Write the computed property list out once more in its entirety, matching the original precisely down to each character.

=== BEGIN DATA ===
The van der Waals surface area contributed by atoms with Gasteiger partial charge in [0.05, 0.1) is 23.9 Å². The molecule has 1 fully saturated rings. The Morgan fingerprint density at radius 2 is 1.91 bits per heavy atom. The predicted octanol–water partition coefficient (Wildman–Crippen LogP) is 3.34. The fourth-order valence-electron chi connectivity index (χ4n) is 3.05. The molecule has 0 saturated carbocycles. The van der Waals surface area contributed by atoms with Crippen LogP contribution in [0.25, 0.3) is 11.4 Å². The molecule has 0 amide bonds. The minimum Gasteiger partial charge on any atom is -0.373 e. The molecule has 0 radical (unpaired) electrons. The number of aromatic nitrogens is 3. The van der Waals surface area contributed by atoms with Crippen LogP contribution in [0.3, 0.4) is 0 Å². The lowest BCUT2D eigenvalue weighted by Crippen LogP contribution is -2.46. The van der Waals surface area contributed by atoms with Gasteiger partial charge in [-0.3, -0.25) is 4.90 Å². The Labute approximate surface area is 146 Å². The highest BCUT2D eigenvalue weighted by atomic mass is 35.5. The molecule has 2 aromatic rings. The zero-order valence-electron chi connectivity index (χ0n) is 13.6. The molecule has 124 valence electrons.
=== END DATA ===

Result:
The van der Waals surface area contributed by atoms with Gasteiger partial charge in [0.05, 0.1) is 23.9 Å². The molecule has 1 fully saturated rings. The Morgan fingerprint density at radius 2 is 1.91 bits per heavy atom. The predicted octanol–water partition coefficient (Wildman–Crippen LogP) is 3.34. The fourth-order valence-electron chi connectivity index (χ4n) is 3.05. The molecule has 0 saturated carbocycles. The van der Waals surface area contributed by atoms with Crippen LogP contribution in [0.25, 0.3) is 11.4 Å². The molecule has 0 amide bonds. The minimum Gasteiger partial charge on any atom is -0.373 e. The molecule has 0 radical (unpaired) electrons. The number of aromatic nitrogens is 3. The van der Waals surface area contributed by atoms with Crippen LogP contribution in [0.3, 0.4) is 0 Å². The lowest BCUT2D eigenvalue weighted by Crippen LogP contribution is -2.46. The van der Waals surface area contributed by atoms with Gasteiger partial charge in [-0.3, -0.25) is 4.90 Å². The Labute approximate surface area is 146 Å². The highest BCUT2D eigenvalue weighted by atomic mass is 35.5. The molecule has 2 aromatic rings. The zero-order valence-electron chi connectivity index (χ0n) is 13.6. The molecule has 124 valence electrons.